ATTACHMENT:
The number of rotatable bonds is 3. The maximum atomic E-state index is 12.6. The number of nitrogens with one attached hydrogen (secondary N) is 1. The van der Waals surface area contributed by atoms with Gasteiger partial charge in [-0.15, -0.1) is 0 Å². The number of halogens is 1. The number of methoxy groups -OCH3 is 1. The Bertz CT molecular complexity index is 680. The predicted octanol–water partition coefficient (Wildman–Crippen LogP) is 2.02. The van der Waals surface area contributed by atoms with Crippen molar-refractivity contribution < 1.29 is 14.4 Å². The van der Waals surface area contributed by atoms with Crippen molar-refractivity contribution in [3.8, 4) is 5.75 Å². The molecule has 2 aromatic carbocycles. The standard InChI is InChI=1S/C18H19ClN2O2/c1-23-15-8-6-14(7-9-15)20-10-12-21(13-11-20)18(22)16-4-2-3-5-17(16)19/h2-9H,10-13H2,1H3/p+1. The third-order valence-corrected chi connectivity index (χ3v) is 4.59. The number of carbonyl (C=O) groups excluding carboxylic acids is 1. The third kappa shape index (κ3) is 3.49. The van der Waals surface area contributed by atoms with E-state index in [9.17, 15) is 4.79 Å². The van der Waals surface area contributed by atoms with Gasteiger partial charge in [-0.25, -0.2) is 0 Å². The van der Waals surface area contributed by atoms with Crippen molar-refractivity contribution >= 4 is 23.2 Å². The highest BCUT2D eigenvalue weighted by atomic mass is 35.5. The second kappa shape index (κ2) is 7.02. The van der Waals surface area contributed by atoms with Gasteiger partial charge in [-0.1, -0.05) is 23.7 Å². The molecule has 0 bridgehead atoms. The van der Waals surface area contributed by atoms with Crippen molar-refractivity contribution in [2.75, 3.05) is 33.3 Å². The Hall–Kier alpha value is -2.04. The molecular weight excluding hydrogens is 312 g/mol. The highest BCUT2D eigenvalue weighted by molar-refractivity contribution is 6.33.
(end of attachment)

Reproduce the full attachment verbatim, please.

The number of rotatable bonds is 3. The maximum atomic E-state index is 12.6. The number of nitrogens with one attached hydrogen (secondary N) is 1. The van der Waals surface area contributed by atoms with Gasteiger partial charge in [-0.15, -0.1) is 0 Å². The number of halogens is 1. The number of methoxy groups -OCH3 is 1. The Bertz CT molecular complexity index is 680. The predicted octanol–water partition coefficient (Wildman–Crippen LogP) is 2.02. The van der Waals surface area contributed by atoms with Crippen molar-refractivity contribution < 1.29 is 14.4 Å². The van der Waals surface area contributed by atoms with Crippen molar-refractivity contribution in [3.8, 4) is 5.75 Å². The molecule has 2 aromatic carbocycles. The standard InChI is InChI=1S/C18H19ClN2O2/c1-23-15-8-6-14(7-9-15)20-10-12-21(13-11-20)18(22)16-4-2-3-5-17(16)19/h2-9H,10-13H2,1H3/p+1. The third-order valence-corrected chi connectivity index (χ3v) is 4.59. The number of carbonyl (C=O) groups excluding carboxylic acids is 1. The third kappa shape index (κ3) is 3.49. The van der Waals surface area contributed by atoms with E-state index in [9.17, 15) is 4.79 Å². The van der Waals surface area contributed by atoms with Gasteiger partial charge in [-0.25, -0.2) is 0 Å². The van der Waals surface area contributed by atoms with Crippen molar-refractivity contribution >= 4 is 23.2 Å². The highest BCUT2D eigenvalue weighted by atomic mass is 35.5. The second kappa shape index (κ2) is 7.02. The van der Waals surface area contributed by atoms with Gasteiger partial charge in [-0.1, -0.05) is 23.7 Å². The molecule has 0 bridgehead atoms. The van der Waals surface area contributed by atoms with Crippen molar-refractivity contribution in [2.75, 3.05) is 33.3 Å². The Hall–Kier alpha value is -2.04. The molecular weight excluding hydrogens is 312 g/mol. The highest BCUT2D eigenvalue weighted by molar-refractivity contribution is 6.33.